Aung San Suu Kyi is back in Europe for the first time since 1988. The longtime activist and pro-democracy leader of Myanmar (formerly Burma), had been put under house arrest by the former military junta of the country for a total of some 15 years between 1989 and 2010.
She is expected to speak to the combined houses of the British Parliament on Thursday. Suu Kyi follows former South African President Nelson Mandela, Pope Benedict XVI and U.S. President Barack Obama as being one of the few who have ever done so. Yet her speech will be all the more unique since she is not a current or former head of state, though a powerful symbol of her country's movement for reform and political freedom.
Since early May 2012, she has served as an opposition member in Myanmar's parliament and as the head of the National League of Democracy, widely seen to represent the country's democratic movement. The military ruled the country from 1962 to 2010, and, in recent years, the country has begun to take gradual and limited steps to political reform and participatory government.
Suu Kyi has close ties to the UK, having spent long years studying in the country as a student. On Thursday, she received an honorary doctorate of civil law from Oxford, where she had originally studied philosophy, politics and economics as an undergraduate from 1964 to 1967.
During the most difficult years, I was upheld by memories of Oxford, she told an assembly of Oxford faculty and scholars. Those were among the most important inner resources that helped me to cope with all the challenges I had to face.
For many years you bore the burden of isolation, displaying patience and endurance to a degree not easily imagined, remarked University professor and administrator Richard Jenkyns, who presented her award.
She received the Nobel Peace Prize in Norway earlier on June 16, twenty-one years after it was first awarded to her in 1991.
Suu Kyi met with Prime Minister David Cameron Thursday morning. The British PM said she has been inspirational in her courage in fighting for democracy. At an earlier event, she participated in a tree planting with the Prince of Wales at his Clarence House home in London.
Suu Kyi's father, General Aung San, was famed for his resistance to British colonial rule and is seen as the country's leading revolutionary leader. San was the founder of the Burmese Communist Party and a prominent politican before working to found the country's army during WWII. Though first allied with Tokyo in order to oppose British rule, the general switched allegiances and led an armed revolt against Japanese occupiers in 1945.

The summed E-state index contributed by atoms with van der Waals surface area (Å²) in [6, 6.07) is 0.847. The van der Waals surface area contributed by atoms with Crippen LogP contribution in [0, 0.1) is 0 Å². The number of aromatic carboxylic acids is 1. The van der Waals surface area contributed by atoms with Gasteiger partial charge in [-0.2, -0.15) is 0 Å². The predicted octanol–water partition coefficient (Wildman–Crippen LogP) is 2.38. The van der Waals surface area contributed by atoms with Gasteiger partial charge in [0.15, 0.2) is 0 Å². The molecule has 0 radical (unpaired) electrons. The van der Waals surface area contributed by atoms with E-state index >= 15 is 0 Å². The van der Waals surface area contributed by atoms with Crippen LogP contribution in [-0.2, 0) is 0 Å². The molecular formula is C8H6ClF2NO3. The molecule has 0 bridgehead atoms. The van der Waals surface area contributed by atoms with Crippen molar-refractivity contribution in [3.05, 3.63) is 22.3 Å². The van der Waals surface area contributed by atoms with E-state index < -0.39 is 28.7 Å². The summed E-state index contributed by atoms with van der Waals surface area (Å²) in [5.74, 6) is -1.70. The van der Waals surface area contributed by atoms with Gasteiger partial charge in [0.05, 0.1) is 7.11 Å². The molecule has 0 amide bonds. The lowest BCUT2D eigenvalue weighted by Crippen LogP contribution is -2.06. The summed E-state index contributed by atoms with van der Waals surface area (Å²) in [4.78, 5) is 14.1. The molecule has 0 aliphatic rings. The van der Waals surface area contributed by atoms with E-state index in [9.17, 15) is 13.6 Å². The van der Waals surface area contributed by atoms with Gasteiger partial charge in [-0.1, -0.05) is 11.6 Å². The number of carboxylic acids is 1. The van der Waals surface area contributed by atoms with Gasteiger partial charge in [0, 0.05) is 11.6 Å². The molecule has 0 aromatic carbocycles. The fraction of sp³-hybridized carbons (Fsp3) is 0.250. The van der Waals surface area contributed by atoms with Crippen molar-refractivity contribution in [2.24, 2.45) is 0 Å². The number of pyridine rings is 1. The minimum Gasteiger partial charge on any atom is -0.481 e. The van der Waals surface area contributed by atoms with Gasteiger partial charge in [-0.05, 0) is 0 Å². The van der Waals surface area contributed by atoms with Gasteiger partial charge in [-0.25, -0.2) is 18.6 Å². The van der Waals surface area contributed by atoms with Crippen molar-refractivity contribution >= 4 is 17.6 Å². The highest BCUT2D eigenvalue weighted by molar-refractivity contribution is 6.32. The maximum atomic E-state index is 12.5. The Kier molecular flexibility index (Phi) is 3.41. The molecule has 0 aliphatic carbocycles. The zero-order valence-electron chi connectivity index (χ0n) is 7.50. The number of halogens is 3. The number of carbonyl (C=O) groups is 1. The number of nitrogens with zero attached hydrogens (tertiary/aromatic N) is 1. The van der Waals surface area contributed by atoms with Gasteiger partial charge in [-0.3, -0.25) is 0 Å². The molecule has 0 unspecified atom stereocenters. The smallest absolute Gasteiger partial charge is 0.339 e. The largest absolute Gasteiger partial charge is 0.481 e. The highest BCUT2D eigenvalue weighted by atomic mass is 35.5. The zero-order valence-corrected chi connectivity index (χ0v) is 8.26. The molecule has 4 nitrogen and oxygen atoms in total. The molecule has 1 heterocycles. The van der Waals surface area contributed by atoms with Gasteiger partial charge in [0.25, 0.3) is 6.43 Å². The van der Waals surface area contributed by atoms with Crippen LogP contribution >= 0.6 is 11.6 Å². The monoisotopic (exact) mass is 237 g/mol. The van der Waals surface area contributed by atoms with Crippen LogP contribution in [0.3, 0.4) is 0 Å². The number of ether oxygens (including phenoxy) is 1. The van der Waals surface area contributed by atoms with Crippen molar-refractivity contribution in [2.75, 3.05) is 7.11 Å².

He then negotiated independence for (then) Burma in 1947 with Prince Charles' great-granduncle Lord Mountbatten, the last overseer of British imperial governance over South Asia.
The British Empire originally conquered Burma during the 1820s to 1880s in a series of bloody and expensive wars to gain the area's vital resources of timber, oil and rubies -- still a major attraction for external investors today. After years of sanctions and economic stagnation, Asian companies are swarming into the country from neighbors China, India and Thailand in an effort to develop its rich mineral resources.
Sanctions from the West on Myanmar have only been lifted (and in the case of the U.S. only partially) in the wake of by-elections in May.
Though the country finally appears to be moving toward a brighter future, numerous internal conflicts remain. The military and democratic movements, which both represent major portions of the population, are deeply distrustful of one another (though both will call upon the legacy of leaders like San). Tensions among the country's numerous ethnic groups threaten to destabilize areas to the north and west.
Last week, violence against the Muslim Rohingya people in the country's western state of Arakan, originally sparked by the alleged rape of a Buddhist woman of the Rakhine ethnicity, drove out some 1,500 refugees into neighboring Bangladesh. Some 250,000 Rohingya have fled there since 1977, variously due to ethnic tensions and military operations in the state carried out by the central government.